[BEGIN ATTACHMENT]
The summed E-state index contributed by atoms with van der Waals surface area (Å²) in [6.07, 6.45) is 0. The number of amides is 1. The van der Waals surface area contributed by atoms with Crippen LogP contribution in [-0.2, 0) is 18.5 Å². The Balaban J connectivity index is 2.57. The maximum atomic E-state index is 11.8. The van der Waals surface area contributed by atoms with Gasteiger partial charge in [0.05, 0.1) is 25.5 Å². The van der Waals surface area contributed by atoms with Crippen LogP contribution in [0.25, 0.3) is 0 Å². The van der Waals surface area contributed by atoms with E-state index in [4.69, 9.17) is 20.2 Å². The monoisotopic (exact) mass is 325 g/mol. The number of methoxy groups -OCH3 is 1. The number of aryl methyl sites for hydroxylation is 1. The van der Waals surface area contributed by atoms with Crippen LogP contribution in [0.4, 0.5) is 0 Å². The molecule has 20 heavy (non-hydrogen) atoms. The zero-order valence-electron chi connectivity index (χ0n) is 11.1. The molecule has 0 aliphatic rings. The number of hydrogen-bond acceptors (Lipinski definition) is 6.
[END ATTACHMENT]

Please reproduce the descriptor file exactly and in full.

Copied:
The summed E-state index contributed by atoms with van der Waals surface area (Å²) in [6.07, 6.45) is 0. The number of amides is 1. The van der Waals surface area contributed by atoms with Crippen LogP contribution in [-0.2, 0) is 18.5 Å². The Balaban J connectivity index is 2.57. The maximum atomic E-state index is 11.8. The van der Waals surface area contributed by atoms with Gasteiger partial charge in [0.05, 0.1) is 25.5 Å². The van der Waals surface area contributed by atoms with Crippen LogP contribution in [0.25, 0.3) is 0 Å². The van der Waals surface area contributed by atoms with E-state index in [4.69, 9.17) is 20.2 Å². The monoisotopic (exact) mass is 325 g/mol. The number of methoxy groups -OCH3 is 1. The number of aryl methyl sites for hydroxylation is 1. The van der Waals surface area contributed by atoms with Crippen LogP contribution in [0.4, 0.5) is 0 Å². The molecule has 20 heavy (non-hydrogen) atoms. The zero-order valence-electron chi connectivity index (χ0n) is 11.1. The molecule has 0 aliphatic rings. The number of hydrogen-bond acceptors (Lipinski definition) is 6.